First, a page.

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Turning Everyday Objects Into Art

Alice Noel


In this program, Alice Noel introduces students to the art of assemblage -- the process of taking ready-made materials (plastics and other synthetics, fabric, glass, metals, even lights) and ordinary "found" objects and using them to create sculptures. She shares some examples of portrait boxes and then shows students how they can build their own portrait boxes--"me-boxes"--using a variety of objects and materials chosen to represent themselves.

Lesson Focus

Creating an imaginative self-portrait using the materials and methods of assemblage sculpture.

Time Requirement

This activity can be accomplished in one to two class periods.

Skill Development

Through this activity, students gain skills in analysis and reflection. They also learn how to express themselves through visual means (specifically through assemblage) and how symbols can be used to represent personality traits and experiences.


Students will:

  • understand that sculpture can be made by assembling and joining ready-made and discarded materials.
  • understand that ready-made and discarded materials can be imaginatively recycled to create sculpture.
  • create a self-portrait by assembling and joining found objects in a "me-box."
  • explore their identity and share something about who they are with others.

Related Artists/Art Works

  • Jerry Ross Barrish, Citroën, 1989
  • Marcel Duchamp, Bicycle Wheel, 1951 (Museum of Modern Art, New York)
    Photographs of these two assemblages may be found in Adventures in Art (see the resource list below).
  • Nationally acclaimed Kentucky artist Jacque Parsley's examples of assemblage art and more art.

Connections to Educational Standards

The following Kentucky Academic Expectations are all related to Turning Everyday Objects Into Art:

  • 1.13: Students make sense of ideas and communicate with the visual arts.
  • 2.22: Students create works of art and make presentations to convey a point of view.
  • 2.23: Students analyze their own and others' artistic products.
  • 2.24: Students appreciate creativity and values of the arts and the humanities.
  • 2.26: Through the arts and humanities, students recognize that although people are different, they share some common experiences and attitudes.
  • 5.1: Students use critical thinking skills such as analyzing, prioritizing, categorizing, evaluating, and comparing to solve a variety of problems in real-life situations.
  • 5.2: Students use creative thinking skills to develop or invent novel, constructive ideas or products.
  • 6.3: Students expand their understanding of existing knowledge by making connections with new knowledge, skills, and experiences.

Materials Needed

  • shoeboxes
  • wallpaper or other colorful paper for covering boxes (boxes may also be painted)
  • permanent markers
  • scissors
  • glue (a low-heat glue gun is the best choice)
  • assortment of materials for decorating the boxes (colored glue, lace, stickers, fabric swatches, ribbon, etc.)
  • assorted found objects (small toys, photographs, cards, etc.) brought in by the students to represent themselves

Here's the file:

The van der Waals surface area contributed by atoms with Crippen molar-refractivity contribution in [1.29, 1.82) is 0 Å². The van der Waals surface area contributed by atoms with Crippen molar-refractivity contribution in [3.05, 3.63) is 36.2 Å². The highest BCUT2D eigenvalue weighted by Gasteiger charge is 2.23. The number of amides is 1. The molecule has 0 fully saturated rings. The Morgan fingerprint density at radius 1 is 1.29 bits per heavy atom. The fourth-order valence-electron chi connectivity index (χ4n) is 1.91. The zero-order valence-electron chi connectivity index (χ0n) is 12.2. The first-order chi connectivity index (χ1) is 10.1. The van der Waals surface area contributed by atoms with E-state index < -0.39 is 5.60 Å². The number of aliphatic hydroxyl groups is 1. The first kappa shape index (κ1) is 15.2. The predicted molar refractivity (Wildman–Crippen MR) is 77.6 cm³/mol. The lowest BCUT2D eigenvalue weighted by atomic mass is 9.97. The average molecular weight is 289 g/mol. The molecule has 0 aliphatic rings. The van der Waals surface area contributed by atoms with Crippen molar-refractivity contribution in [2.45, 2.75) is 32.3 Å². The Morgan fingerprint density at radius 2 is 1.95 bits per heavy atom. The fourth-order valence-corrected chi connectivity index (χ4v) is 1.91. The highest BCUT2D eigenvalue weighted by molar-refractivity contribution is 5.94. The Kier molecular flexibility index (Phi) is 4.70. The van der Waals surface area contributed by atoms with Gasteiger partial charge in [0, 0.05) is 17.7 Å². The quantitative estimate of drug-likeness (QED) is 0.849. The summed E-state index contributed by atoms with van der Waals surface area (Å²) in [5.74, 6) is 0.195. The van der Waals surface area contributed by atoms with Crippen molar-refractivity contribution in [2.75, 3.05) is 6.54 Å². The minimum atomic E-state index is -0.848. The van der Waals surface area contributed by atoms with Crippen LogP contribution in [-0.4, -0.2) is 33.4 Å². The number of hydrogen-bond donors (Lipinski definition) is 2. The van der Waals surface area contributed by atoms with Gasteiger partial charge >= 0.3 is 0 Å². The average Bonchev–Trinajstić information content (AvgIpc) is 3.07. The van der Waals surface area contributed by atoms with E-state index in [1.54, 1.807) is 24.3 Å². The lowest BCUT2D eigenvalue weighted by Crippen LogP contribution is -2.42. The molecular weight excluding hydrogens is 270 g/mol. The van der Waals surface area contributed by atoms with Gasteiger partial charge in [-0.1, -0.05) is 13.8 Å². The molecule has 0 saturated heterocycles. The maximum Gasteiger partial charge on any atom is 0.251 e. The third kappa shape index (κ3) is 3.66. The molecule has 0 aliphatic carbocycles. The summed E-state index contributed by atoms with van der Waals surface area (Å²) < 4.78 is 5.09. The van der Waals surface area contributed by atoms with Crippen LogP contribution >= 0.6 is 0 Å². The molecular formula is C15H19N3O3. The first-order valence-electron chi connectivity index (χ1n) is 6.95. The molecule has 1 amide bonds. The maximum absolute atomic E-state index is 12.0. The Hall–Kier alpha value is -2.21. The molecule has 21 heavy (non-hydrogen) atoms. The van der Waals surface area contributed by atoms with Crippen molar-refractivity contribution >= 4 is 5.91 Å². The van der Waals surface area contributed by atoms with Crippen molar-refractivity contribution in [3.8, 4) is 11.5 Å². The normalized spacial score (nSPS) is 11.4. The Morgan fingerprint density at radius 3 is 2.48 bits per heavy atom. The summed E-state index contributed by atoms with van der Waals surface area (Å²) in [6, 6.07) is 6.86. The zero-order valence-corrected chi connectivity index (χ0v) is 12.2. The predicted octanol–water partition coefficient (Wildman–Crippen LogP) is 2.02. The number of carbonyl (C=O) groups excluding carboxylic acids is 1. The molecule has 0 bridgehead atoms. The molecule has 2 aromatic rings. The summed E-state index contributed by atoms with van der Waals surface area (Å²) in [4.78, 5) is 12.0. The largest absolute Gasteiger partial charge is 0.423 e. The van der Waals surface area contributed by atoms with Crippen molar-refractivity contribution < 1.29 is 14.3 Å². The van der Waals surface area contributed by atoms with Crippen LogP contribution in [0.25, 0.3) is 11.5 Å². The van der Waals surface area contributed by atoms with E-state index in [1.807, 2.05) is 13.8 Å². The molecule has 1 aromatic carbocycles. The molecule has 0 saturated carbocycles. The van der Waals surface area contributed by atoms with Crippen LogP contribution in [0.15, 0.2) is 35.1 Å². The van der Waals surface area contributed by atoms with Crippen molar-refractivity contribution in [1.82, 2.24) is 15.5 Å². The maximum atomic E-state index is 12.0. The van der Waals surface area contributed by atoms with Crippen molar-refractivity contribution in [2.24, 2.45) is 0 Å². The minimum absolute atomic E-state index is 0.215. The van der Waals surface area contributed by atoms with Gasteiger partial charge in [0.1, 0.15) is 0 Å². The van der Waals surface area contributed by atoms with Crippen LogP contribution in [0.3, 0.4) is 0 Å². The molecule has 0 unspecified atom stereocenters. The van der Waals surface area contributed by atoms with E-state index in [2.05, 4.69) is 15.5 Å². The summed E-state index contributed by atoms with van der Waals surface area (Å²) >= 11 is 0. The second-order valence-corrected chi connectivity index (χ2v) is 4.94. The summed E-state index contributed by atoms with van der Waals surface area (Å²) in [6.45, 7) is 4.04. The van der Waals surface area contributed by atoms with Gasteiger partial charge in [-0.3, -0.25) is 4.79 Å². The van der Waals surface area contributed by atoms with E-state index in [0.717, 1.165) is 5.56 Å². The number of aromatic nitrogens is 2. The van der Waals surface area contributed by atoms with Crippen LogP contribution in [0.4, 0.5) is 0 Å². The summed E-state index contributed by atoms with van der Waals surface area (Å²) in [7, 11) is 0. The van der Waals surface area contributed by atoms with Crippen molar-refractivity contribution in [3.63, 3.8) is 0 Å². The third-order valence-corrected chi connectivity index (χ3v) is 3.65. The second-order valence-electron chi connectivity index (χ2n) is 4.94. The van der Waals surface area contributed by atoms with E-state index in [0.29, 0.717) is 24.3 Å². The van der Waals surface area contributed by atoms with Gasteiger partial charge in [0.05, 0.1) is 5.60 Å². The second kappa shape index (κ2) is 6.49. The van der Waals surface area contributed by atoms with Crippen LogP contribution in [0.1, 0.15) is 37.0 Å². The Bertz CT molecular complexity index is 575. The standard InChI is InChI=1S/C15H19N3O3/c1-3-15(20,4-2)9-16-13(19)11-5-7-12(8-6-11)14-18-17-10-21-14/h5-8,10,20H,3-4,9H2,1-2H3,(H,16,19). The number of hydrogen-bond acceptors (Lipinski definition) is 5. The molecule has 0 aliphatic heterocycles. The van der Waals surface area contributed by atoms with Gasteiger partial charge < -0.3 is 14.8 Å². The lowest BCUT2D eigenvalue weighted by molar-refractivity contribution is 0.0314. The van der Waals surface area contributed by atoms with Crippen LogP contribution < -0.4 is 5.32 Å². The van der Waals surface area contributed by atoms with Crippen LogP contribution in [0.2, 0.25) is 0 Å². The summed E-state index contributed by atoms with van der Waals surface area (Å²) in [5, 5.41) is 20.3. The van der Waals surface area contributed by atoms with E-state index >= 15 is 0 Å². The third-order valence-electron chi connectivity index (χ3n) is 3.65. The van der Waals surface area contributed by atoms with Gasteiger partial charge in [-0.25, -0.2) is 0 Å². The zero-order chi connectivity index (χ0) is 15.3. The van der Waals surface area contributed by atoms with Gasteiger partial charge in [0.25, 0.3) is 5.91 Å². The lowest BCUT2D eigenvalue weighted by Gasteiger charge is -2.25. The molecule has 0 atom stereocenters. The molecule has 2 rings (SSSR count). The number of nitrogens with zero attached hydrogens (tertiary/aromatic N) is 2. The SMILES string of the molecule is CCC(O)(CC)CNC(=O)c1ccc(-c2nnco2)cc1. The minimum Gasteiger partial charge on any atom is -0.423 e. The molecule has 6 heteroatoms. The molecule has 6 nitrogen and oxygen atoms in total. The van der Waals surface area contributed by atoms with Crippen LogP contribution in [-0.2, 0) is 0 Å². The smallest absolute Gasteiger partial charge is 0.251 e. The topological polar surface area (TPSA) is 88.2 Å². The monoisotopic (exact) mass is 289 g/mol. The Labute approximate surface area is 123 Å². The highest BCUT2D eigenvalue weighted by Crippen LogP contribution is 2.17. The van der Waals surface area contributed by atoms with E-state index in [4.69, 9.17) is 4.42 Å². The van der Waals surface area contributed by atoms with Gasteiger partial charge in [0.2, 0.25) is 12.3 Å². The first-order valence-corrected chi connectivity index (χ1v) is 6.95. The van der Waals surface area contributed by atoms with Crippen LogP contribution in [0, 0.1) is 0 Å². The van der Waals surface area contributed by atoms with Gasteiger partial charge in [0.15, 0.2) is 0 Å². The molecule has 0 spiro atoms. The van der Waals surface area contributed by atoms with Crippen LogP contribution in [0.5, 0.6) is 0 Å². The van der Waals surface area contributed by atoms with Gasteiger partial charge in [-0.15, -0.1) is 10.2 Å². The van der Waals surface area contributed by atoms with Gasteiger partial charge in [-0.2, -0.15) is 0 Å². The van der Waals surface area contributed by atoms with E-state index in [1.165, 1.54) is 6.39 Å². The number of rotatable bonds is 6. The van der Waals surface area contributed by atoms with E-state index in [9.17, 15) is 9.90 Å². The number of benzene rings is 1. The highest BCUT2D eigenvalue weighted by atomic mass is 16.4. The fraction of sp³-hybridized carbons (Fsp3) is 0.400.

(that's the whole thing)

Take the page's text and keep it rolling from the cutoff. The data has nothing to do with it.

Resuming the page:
• wire to attach to the back of the box so it can be displayed on a wall

Alternative Materials

The method students use to attach objects to their boxes depends upon the weight of the objects. Attaching heavy objects might require wires, bolts, or screws rather than glue.

Vocabulary Used in the Lesson

  1. assemblage
  2. color
  3. concept
  4. consistent
  5. icon
  6. portrait concept
  7. sculpture
  8. symbol

Lesson Instructions Lead your students in the following process:

  1. Fit your paper to your shoebox, cutting it as needed. Carefully crease the paper at the corners and along the edges. When the paper is well fitted to the box, glue it down. (An alternative is painting your box or using a combination of paint and paper.) Think about how you will display your box and what the viewer will be able to see. Cover all the surfaces that will be visible.
  2. Decide which materials and objects you will use in your box. Think about choosing colors that blend or contrast and about the placement of your objects. When you are ready, begin gluing the objects inside your box with the low-heat glue gun. If the objects are heavy, you may have to use an alternative method to attach them to your box, such as wires or screws.
  3. When you are through assembling your box, attach a wire to the back or top of the box so you can hang it up on the wall for display.
  4. Remember: How your box looks is not as important as what it says about you.

Response to Art

Students should be encouraged to talk about their boxes with one another, sharing what the objects and symbols represent and asking questions about their classmates' creations. Students can also include private symbols in their boxes whose meanings are not shared with the class.

Tips for Teachers

The most important part of this project is the process of analyzing who and what you are and how much you're willing to share. Students should feel successful because they have experienced this process of self-discovery and expressed their concept of self through the collection and placement of objects in their "me-boxes." The products themselves are secondary to the process.

Exhibition Suggestion

Display the boxes at child's-eye level along a hall. By displaying the sculptures one after another in a long line, you will create the effect of a single large sculpture without losing the impact of each individual self-expression.


Read about and research the life of a famous person in order to create that person's portrait box.


Chapman, Laura. Adventures in Art. The Discover Art Program. Worchester, MA: Davis Publishers, 1994 (ISBN 87192-254-1)

600 Cooper Drive, Lexington, KY 40502 (859) 258-7000 (800) 432-0951

Last Updated: Monday, 29-Dec-2008 15:23:24 EST